Does a championship team need a little crazy? And if you had to rank the top three craziest Pacers on the current roster, how would you do it?
@Jared_Wade: I don’t think a championship team needs a little crazy. In fact, I generally disagree with any assessment that says a title team “needs” anything (with the most common quality being that they need a Batman and Robin, aka 1-2 punch of superstars). That said, crazy is fun, so if you can have some, all the better. You Wizards fans know what I’m talking about.
As for Pacers Crazy Power Rankings, Lance is definitely number one. After that, it’s pretty hard. I honestly don’t even think I can come up with a number two. Like, David West is a cold cat and gets a bit ornery out on the court, but he’s really a super collected dude. It’s a pretty average group of guys after Lance.
Q #2: The 2010-11 Indiana Pacers were a sub-.500 team team that got bounced in the first round of the playoffs.
The Wizards are, as of this writing, merely one game above .500, and in danger of losing out on the 6th seed in the East, which would in my humble estimation be the death knell for any hope of advancing beyond the first round. Without a first-round pick, they’ll be looking to free agency to improve their roster. After that 2010-11 Pacers season, Paul George’s rookie year, Indiana landed David West, and evolved into a contender. There were other factors in play, to be sure, but why was David West so important as a free agent acquisition?
@Jared_Wade: The meaningful players that returned after that tough series against the Bulls were Danny Granger and a collection of young guys (George, Roy Hibbert, Darren Collison, and Tyler Hansbrough). They had something, but they lacked a lot. Other than talent, they lacked leadership and an adult presence. David West, as well as George Hill, who was acquired on draft day, provided that. It really can’t be understated. Paul George was just learning how to play in this league and guys like Hibbert and Hansbrough were as inconsistent as they come, regularly letting their mood and confidence level determine their play for weeks on end.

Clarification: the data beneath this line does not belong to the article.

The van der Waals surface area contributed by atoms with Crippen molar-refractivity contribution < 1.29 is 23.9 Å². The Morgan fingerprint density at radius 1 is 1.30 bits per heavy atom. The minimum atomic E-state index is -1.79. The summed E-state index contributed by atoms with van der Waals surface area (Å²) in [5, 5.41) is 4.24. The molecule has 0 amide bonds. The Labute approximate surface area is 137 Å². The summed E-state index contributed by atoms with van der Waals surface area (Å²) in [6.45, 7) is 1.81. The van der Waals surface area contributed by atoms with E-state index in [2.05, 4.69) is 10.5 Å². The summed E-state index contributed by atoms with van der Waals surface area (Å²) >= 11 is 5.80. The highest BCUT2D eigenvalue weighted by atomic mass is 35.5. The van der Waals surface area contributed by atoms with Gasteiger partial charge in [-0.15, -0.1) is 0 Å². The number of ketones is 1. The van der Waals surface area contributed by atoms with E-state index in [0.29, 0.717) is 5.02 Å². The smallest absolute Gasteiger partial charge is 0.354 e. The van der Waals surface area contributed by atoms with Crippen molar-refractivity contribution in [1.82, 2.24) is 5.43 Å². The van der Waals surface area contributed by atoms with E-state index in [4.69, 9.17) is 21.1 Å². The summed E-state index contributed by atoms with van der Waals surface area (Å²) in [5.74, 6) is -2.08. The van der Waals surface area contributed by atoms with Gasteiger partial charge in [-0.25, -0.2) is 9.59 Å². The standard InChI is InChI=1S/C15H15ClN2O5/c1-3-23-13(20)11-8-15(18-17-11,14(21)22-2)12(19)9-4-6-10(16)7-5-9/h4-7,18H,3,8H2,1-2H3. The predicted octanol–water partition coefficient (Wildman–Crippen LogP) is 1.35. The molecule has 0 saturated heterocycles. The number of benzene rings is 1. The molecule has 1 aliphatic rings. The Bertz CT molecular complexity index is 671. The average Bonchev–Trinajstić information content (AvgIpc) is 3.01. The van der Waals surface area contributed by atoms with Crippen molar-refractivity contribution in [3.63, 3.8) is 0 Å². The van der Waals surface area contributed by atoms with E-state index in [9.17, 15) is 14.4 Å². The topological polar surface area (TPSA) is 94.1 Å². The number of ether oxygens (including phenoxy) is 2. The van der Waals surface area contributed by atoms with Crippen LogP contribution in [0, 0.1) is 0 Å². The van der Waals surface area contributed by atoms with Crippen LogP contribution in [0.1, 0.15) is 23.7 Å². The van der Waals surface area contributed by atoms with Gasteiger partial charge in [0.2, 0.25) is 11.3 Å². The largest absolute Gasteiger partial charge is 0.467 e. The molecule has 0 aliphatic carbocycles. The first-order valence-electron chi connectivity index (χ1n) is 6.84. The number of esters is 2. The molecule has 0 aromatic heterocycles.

West gave them a professional to follow. He is a no-nonsense guy who doesn’t say trite things—he only does his job, rarely complains, and scoffs at trivial and immature things. These young guys learned how to be a professional from West, as well as Hill, Jeff Foster and Dahntay Jones. Those last two guys were there before, but once West showed up and showed everyone what he was made of, the culture of the franchise tilted into the direction of maturity, professionalism and players started acting like adults. He is the patriarch of the team and I don’t think this group would have reached the level it has gotten to if Larry Bird hadn’t signed David West.
Q #3: It’s surely old news to you by now, but what is your opinion about the trade of Danny Granger for Evan Turner? Has it changed at all since the trade?